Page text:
“Spotlight” may be the only journalism movie actually about journalism. “All the President’s Men”, this film’s closest companion, is about seeing in the dark and finding the needle in the haystack. “Ace in the Hole” is about escaping a trap through sketchy ethics and deceit. “Sweet Smell of Success” is about power achieved through words, wit and gossip. “Citizen Kane”? Well, that’s about a lot of things.
Thomas McCarthy’s film is not a thriller, a caper, a neo-noir or a melodrama. It does not have an ominous villain, a series of disturbing threats as the conspiracy unravels, or any suspense set pieces. Like “All the President’s Men”, “Spotlight” is a movie of hunches, discovery, research and hard work. The film embodies the philosophy of slow journalism, and it endlessly piles and escalates its stakes until finally both the journalists and us have a real story. A good journalist knows there’s always a follow-up to be had, there’s always more questions to be asked, more digging, and “Spotlight” just keeps going.
McCarthy’s film is the story of how the Boston Globe uncovered a series of child molestation cases among Boston priests, a revelation that eventually stretched far beyond Boston and all the way to the Vatican. The Spotlight team that uncovered the scandal started under the prodding of their new editor-in-chief, the stoic and emotionless Marty Baron (Liev Schreiber). A priest was accused of molestation, and there’s a suggestion that Boston’s Cardinal Law may have known about it, leading the paper to sue the church and try and find the deeper story.
Michael Keaton plays Spotlight’s editor Walter “Robby” Robinson, and when we first meet him he’s giving a goodbye speech to a retiring editor just before Baron has arrived. “What the hell do you know,” he asks jokingly. These guys can smell a story, and as his team (played by Mark Ruffalo, Rachel McAdams and Brian d’Arcy James) starts to ask questions, their obstacles are not only those who want to keep quiet, but their colleagues who are professionals, who have been around and know that many of these angles have already been done.
McCarthy’s screenplay along with Josh Singer (“The Fifth Estate”) is so perceptive to the journalism industry. These characters have persistence, they listen, and they constantly clarify. One of their sources even barks at them, “Why do you keep repeating everything I say?” And when they reveal their initial findings to senior editor Ben Bradlee Jr. (John Slattery), he reacts in the same straight-faced enthusiasm the audience is thinking: “90 fucking priests?”
And yet “Spotlight” is so sharp and tense because it avoids the bastions of many journalism films. “Truth”, starring Cate Blanchett and Robert Redford is currently in theaters, and “Spotlight” never even utters the word. It doesn’t try and position journalists as noble men and women exposing corruption and scandal; they’re just doing their job. Only occasionally do they allow moral high ground to take over and remind themselves that kids are being raped, but time and again they withhold reporting until the full story is told. When all is said and done, Baron congratulates them with the praise, “A story like this is why we do this, but we have to get back to work.”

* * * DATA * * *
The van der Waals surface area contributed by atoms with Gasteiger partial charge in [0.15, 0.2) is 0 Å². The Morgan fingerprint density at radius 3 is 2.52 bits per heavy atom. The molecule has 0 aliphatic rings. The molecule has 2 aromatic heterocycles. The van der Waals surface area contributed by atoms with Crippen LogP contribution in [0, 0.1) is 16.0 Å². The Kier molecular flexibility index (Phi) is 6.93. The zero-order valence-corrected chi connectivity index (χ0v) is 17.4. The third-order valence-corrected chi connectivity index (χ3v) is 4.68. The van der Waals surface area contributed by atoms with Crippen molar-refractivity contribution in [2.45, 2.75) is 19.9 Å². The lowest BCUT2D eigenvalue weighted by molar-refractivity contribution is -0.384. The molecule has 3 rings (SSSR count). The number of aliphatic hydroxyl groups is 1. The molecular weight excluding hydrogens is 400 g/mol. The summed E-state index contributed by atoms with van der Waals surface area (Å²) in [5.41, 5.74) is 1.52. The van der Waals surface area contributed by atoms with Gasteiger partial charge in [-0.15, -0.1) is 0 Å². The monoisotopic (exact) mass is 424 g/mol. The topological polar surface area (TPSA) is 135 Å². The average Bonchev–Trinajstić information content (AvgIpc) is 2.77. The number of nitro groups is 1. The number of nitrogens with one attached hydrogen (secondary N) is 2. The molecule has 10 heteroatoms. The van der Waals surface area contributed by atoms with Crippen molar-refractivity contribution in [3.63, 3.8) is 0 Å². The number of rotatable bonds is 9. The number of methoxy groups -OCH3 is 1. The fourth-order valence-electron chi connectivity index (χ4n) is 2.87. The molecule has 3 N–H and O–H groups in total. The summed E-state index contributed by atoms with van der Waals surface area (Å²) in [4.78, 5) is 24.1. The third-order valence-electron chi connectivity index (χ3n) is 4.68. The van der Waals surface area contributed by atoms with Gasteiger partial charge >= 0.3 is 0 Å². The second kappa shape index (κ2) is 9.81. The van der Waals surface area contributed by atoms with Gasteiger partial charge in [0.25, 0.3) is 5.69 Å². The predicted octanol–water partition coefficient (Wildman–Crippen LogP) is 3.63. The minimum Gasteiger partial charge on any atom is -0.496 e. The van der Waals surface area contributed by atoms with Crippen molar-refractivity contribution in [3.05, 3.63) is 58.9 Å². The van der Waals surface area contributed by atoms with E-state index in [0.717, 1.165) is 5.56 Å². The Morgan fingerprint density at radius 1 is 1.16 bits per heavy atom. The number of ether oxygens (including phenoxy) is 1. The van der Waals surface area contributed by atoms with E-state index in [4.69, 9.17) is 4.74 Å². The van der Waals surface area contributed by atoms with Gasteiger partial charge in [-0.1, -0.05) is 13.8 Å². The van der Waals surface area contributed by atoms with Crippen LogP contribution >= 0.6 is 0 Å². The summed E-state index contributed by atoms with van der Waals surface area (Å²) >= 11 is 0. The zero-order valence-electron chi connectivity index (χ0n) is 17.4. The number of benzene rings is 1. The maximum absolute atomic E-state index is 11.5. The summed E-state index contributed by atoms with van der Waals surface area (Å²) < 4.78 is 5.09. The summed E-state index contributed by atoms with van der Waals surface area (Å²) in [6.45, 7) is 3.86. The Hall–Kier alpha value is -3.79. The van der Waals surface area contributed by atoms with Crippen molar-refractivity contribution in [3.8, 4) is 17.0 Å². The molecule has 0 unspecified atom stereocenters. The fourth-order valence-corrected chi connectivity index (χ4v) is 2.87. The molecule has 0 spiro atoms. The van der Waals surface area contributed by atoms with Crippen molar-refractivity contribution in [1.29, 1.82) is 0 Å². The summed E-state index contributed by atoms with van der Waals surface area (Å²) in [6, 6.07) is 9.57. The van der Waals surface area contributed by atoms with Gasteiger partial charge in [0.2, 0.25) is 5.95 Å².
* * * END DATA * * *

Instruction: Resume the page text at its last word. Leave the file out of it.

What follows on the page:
McCarthy is more interested in the subtle ways this investigation gnaws away at these characters’ psychology. “Spotlight” is a film as much about losing faith in religion and belief as it is uncovering the truth. McAdams’s Sacha Pfieffer can’t look her church-going aunt in the eye the same way. James’s Matt Carroll has a priest living a block away. And Keaton’s Robinson ultimately takes the weight of the lives at stake onto his own shoulders.
Such complexity in characters is essential for an ensemble piece like this, and “Spotlight” has a stellar one. Mark Ruffalo is relentless and enthusiastic in the part, but he’s calm and likeable when doing his job, and we can feel the stress he’s exerting when he finally lets loose in a rage. Keaton is a mile away from the bigness of his “Birdman” work but feels right at home, modest and reserved but with a rumbling and subtle Boston accent that makes him feel like a local and a veteran. Schreiber is the biggest surprise, monotone to the point that he can’t be read. He withholds his words and hints that he’s harboring a vendetta against the church, but Schreiber’s work is too good for us to peer inside that vault.
“Spotlight” is all soft shades of blues and tight, carefully constructed static shots that give the film a docu-realistic, testimonial quality. Unlike the dark, even surreal flavor of “All the President’s Men”, “Spotlight” is neutral in both its themes and its aesthetics.
The sting of the Catholic sexual molestation scandal has dissipated since the story first broke. “Spotlight” and its shocking credits stinger will surely reignite that attention. But “Spotlight” is a journalistic film about objectivity. There are still questions to be asked and work to be done.